When we told her that after listening to the album we thought she could now, perhaps, be called: “the Björk of Reunion Island,” she swooned.

“For you to say that the album reminds you of Björk, is a great compliment for me,” she says. “She is one of my big influences. I've been influenced by a lot of women – [Danish singer/songwriter] Agnes Obel, a great pianist, [British-Indian musician] Susheela Raman, [Malian singer] Fatoumata Diawara, and so many more. Agnes Obel is one of my favorites at the moment. Also Portishead, Radiohead, Morcheeba. What I wanted to do with electronic music is also going back to the roots of these sounds. But there are also some Indian influences.”

But whenever one does something new and different, something that doesn't already have a market-tested recognizable genre to fit itself neatly into, there is not just a creative vulnerability Kamaty must deal with, but also how it would be received by the industry and critics. While you can clearly hear the sounds of Reunion across the album, it is definitely not your grandfather's maloya.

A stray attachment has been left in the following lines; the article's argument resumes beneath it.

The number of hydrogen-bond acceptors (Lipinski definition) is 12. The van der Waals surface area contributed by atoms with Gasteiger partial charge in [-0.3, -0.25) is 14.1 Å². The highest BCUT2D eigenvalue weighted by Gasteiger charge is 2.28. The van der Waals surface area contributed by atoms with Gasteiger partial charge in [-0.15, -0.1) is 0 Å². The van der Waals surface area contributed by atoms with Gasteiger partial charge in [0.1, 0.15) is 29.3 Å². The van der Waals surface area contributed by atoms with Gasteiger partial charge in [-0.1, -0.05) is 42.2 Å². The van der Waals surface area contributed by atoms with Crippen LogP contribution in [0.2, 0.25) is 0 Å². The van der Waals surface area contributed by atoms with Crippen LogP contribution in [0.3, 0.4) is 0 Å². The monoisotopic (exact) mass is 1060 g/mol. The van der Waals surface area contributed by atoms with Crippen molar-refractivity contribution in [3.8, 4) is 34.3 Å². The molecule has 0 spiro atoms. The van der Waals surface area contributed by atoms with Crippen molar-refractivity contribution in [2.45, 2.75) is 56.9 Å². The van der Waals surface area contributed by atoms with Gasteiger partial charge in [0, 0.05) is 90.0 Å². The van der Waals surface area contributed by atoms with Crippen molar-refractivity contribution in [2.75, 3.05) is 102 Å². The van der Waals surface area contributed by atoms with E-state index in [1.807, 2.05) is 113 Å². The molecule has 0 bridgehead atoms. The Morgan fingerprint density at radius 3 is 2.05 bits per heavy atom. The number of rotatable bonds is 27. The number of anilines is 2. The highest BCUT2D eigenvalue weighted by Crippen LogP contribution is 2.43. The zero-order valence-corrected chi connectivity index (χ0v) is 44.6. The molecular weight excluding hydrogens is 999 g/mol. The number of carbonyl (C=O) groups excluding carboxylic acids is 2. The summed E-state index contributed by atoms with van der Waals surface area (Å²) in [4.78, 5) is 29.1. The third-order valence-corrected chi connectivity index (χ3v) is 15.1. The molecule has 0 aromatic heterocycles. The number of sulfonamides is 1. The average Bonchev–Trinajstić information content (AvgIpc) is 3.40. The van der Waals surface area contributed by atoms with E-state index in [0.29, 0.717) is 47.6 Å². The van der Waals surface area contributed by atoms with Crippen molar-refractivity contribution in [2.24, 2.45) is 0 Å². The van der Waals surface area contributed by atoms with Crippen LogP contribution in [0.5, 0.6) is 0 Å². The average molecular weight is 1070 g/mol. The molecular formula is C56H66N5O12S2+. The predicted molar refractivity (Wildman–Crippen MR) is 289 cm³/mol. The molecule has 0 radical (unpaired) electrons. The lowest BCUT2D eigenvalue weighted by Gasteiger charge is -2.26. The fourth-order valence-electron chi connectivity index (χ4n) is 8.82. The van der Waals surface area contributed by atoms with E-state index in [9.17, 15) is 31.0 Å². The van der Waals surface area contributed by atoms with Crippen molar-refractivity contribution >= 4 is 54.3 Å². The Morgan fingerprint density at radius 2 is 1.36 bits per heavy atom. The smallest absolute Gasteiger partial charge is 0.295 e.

“In France,” Kamaty says, “when you talk to journalists, because you come from Reunion Island, in their heads you are doing maloya. So I'm just saying because of that, it's not that. The 'world music' stamp doesn't work. It doesn't match. How do you call my music 'world music?' Just because I sing in Creole? It's a huge question for me.

“I didn't know it would be so difficult to get out of the 'world music' slot. For example, just two weeks ago, I was in Belgium and they put us on the 'world music' stage. I'm sure we could have had a slot on other stages, but when the decision is in the hands of a few people – and those people have strong ideas about what I'm supposed to be, what can you do? So I have a lot of questions as to what I'm supposed to do to force people to just see what I'm doing. Because this album is so many things. Can you believe iTunes put us in the 'country/folk' category? That's harsh, right?

“I hope things will change,” she adds, “because otherwise there's just this tiny spot for a lot of bands who are so different from each other. I just didn't think this direction I've taken was going to be so difficult to deal with.”

And what's next on her agenda?

“Working on some new ideas, definitely,” she says, excitedly. “We are going to do a remix EP on this album, and that gives me time to write some new songs – when I have some time to settle down again. I've been touring for one month and we still have another month to go. My husband is at home, so I need to get back to Reunion.”